Looksoftware Introduces Open Access to COBOL Development
May 6, 2014 Dan Burger
Time reveals all secrets. RPG Open Access is a good example. It didn’t take long for COBOL developers to hear about RPG OA and soon they began asking for an Open Access of their own. So this week, looksoftware, one of the early pioneers in RPG OA, is adding Open Access for COBOL to its product line, which has had a singular RPG orientation up to this point. What’s good for RPG is good for COBOL. Makes sense.
Open Access for COBOL was something IBM talked about as a potential project, says looksoftware product manager Eamon Musallam. “The level of interest amongst COBOL shops has motivated us to provide a solution,” he says. “We’ve architected our solution so that it will be compatible or convertible to anything IBM would be likely to do in the future.”
COBOL developers have had limited development options for creating applications for the Web, smartphones, tablets and integration with non-COBOL applications. Screen scraping is one option and migrating to different languages and environments is another. Both were necessitated because a better alternative wasn’t available.
Following in the footsteps of Open Access for RPG, looksoftware designed Open Access for COBOL so developers can create applications using familiar syntax and techniques. The API that is invoked provides the hook into modern devices and interfaces. The conversion of COBOL source code to support modern devices, according to looksoftware, is automatic, making existing applications an easy transformation to support modern devices.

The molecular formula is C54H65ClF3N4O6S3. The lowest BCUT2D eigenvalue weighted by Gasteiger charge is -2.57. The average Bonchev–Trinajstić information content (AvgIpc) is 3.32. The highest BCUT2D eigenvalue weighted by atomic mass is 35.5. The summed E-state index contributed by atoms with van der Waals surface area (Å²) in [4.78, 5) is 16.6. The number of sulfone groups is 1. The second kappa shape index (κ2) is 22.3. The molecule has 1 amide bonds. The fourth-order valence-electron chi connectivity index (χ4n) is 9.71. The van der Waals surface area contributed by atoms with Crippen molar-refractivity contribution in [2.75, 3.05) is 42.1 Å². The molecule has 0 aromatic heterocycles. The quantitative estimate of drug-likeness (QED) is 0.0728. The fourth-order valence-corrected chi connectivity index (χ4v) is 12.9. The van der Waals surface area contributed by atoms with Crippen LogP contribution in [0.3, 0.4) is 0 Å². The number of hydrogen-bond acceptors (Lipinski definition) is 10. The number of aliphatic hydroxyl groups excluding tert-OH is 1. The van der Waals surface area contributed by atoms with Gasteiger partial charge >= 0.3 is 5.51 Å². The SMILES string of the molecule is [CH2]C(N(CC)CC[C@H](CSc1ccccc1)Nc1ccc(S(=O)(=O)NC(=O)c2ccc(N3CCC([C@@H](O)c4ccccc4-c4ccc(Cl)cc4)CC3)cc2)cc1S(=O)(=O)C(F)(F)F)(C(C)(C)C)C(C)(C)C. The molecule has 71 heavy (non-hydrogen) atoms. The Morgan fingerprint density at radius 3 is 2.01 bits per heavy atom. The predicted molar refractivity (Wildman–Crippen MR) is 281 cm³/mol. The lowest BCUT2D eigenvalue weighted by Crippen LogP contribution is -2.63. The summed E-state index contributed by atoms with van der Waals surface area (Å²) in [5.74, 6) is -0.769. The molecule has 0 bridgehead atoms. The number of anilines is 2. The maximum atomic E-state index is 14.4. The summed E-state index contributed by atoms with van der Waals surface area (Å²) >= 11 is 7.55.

“It’s similar to screen scraping in that it automatically converts existing applications to work with Open Access, which in turn can be used to create graphical environments,” Musallam explains. “The reason it is different is that it exposes all the benefits of Open Display Files to COBOL applications. It doesn’t convert and constrain. It converts and then opens up an enhanced development environment.”
Open Display Files is looksoftware terminology that distinguishes drag-and-drop development from the old and labor-intensive method that required defining the fields and files on a screen in DDS. The drag-and-drop screen designer looksoftware created generates XML, which replaces the DDS.
To use Open Access for COBOL requires the looksoftware independent development environment (IDE) known as newlook, which was updated to version 10 in August with the capability to integrate with modern mobile devices and interfaces. The company describes the newlook design tool as proficiently providing “quick and easy layout of high-quality, intuitive graphical interfaces and multiple devices with a single effort.” In addition to COBOL, the IDE supports graphical layout for RPG Open Access and existing 5250 (non-RPG OA) screens and the capability to alternate among these different environments at runtime.
Along with the newlook IDE, the use of Open Access for COBOL requires openlook server and deployment options based on whether the client devices are desktops, HTML-based thin clients, and/or mobile clients.
Open Access for COBOL will be supported on the openlook server in June, according to the company.